Happy (belated) 99th birthday, June Foray

Natasha Fatale from Rocky and Bullwinkle, one of the many characters voiced by June Foray

Natasha Fatale from Rocky and Bullwinkle, one of the many characters voiced by June Foray

We would be remiss if we didn’t note that Sept. 18 was the 99th birthday of June Foray, the greatest living cartoon voice.

Her many credits include voicing Rocky, the Flying Squirrel, as well as Natasha Fatale. Natasha was half of the villainous pair of Boris and Natasha, who kept trying to do in Rocky and Bullwinkle the Moose in 1960s cartoons produced by Jay Ward. (Ward’s producing partner, Bill Scott (1920-85), was the voice of Bullwinkle.)

She was a voice on many Warner Bros. cartoons (Granny, Witch Hazel). It took a while but she eventually got an on-screen credit on the cartoons.

Of course, Foray also got voice over jobs on live-action programs. She did the “bumpers” on The Man From U.N.C.L.E. informing viewers the show would resume “after station identification.” She was the voice of Talking Tina, a creepy doll in an episode of The Twilight Zone.

Writer Mark Evanier of The News From ME blog has a tribute you can read by CLICKING HERE.

Happy 83rd birthday, David McCallum

Sept. 19 is David McCallum’s 83rd birthday. Judging by a picture on his Facebook page, he has already celebrated the event.

Meanwhile, below, here once again is a publicity still from The Man From U.N.C.L.E., taken during production of The Girls of Nazarone Affair late in the show’s first season. Happy birthday, Mr. Callum.

David McCallum in a Man From U.N.C.L.E. publicity still

M:I 6 getting back on track, Hollywood Reporter says

Tom Cruise

Tom Cruise

Star-producer Tom Cruise is “on the verge” of completing a deal for a sixth Mission: Impossible movie, The Hollywood Reporter said.

Mission: Impossible Rogue Nation, released in 2015, was a solid box office success. So a sixth film was expected. However, in August, the Deadline: Hollywood entertainment news website reported that Paramount halted pre-production until it worked out a deal with Cruise.

Now, according to THR, “issues have been resolved and M:I6 is being restarted.” The movie will go into production in the spring of 2017, the entertainment news site said.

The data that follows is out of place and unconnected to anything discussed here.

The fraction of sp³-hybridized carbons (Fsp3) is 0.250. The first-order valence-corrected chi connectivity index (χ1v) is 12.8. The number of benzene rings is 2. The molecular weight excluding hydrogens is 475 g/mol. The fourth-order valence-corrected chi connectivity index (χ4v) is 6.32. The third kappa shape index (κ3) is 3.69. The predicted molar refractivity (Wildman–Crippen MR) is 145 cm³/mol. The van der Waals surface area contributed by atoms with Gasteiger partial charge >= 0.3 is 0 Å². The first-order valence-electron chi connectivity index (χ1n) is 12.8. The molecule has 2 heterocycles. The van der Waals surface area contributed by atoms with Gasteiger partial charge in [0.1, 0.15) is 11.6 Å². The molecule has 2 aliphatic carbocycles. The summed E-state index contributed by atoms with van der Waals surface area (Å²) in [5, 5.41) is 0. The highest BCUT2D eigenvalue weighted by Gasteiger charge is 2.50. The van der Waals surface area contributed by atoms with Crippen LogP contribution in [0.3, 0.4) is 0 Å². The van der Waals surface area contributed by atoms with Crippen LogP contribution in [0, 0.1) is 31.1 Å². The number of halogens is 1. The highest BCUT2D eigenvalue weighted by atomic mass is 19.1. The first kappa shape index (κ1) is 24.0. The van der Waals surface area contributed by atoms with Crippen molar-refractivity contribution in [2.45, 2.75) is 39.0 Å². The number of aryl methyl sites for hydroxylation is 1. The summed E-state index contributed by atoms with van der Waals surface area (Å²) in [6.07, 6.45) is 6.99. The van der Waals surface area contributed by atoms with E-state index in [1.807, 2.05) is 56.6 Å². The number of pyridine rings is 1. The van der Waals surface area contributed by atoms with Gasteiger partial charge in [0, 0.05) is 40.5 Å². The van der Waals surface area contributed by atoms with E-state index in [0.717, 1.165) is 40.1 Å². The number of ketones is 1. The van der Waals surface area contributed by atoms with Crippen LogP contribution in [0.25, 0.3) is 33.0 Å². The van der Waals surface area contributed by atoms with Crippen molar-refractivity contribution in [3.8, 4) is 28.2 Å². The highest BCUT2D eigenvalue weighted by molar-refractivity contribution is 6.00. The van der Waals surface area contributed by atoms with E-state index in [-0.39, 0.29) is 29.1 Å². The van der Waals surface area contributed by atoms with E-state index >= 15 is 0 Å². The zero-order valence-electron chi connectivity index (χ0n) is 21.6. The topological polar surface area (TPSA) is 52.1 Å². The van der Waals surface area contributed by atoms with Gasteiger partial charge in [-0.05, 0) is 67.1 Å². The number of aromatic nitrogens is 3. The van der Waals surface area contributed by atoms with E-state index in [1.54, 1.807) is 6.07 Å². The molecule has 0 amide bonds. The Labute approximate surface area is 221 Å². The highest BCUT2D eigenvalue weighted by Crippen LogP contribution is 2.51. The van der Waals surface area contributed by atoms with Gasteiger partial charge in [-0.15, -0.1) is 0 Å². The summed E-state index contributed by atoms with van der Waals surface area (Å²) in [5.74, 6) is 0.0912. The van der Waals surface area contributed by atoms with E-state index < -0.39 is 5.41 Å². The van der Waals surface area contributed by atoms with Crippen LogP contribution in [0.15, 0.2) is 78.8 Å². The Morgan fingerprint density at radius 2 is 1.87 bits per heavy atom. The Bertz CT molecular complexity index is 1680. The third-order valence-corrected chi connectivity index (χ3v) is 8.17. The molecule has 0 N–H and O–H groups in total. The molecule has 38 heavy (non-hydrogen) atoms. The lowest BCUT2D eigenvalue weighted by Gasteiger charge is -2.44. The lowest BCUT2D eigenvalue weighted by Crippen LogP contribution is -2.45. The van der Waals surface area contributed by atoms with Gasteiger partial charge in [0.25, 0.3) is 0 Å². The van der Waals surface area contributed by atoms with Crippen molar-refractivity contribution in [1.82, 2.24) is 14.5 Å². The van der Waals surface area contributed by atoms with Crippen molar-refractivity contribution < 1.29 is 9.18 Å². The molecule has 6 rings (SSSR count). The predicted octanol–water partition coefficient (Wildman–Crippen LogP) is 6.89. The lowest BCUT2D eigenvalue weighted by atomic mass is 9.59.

The development isn’t startling. Paramount is struggling. Its parent company, Viacom, this year was embroiled in a soap opera that led to the ouster of its CEO. It makes sense that the studio would move to get a deal done with Cruise.

Meanwhile, despite being in great physical shape, Cruise is 54. Presumably, the horizon for him being the lead in action movies is winding down. He has another Jack Reacher movie coming out this fall.

The actor has both starred and produced the film series since its debut in 1996.

Robert H. Justman: In the nexus of Star Trek, M:I, Superman

robert-h-justman-title-card

Another in a series about unsung figures of television.

This month is the 50th anniversary of both Star Trek and Mission: Impossible. One man links both. Not to mention The Adventures of Superman.

That man would be Robert H. Justman (1926-2008).

Justman was associate producer for the pilots of Star Trek (specifically, the second pilot, Where No Man Has Gone Before) and Mission: Impossible.

At the time, Desilu was a sleepy studio. Desi Arnaz and Lucille Ball were divorced in 1960. Desi was handled creative efforts. Lucy was the no-nonsense head of business affairs. After the divorce, Lucy bought out Desi.

Over time, Desi’s absence had an effect. As older Desilu shows ran their course, the studio wasn’t able to replace them. By the mid-1960s, Desilu mostly rented out its studios to other production companies.

In early 1966, however, Desilu was getting its mojo back. It pitched two expensive series (for their time), Star Trek and Mission: Impossible, to television networks. Both sold.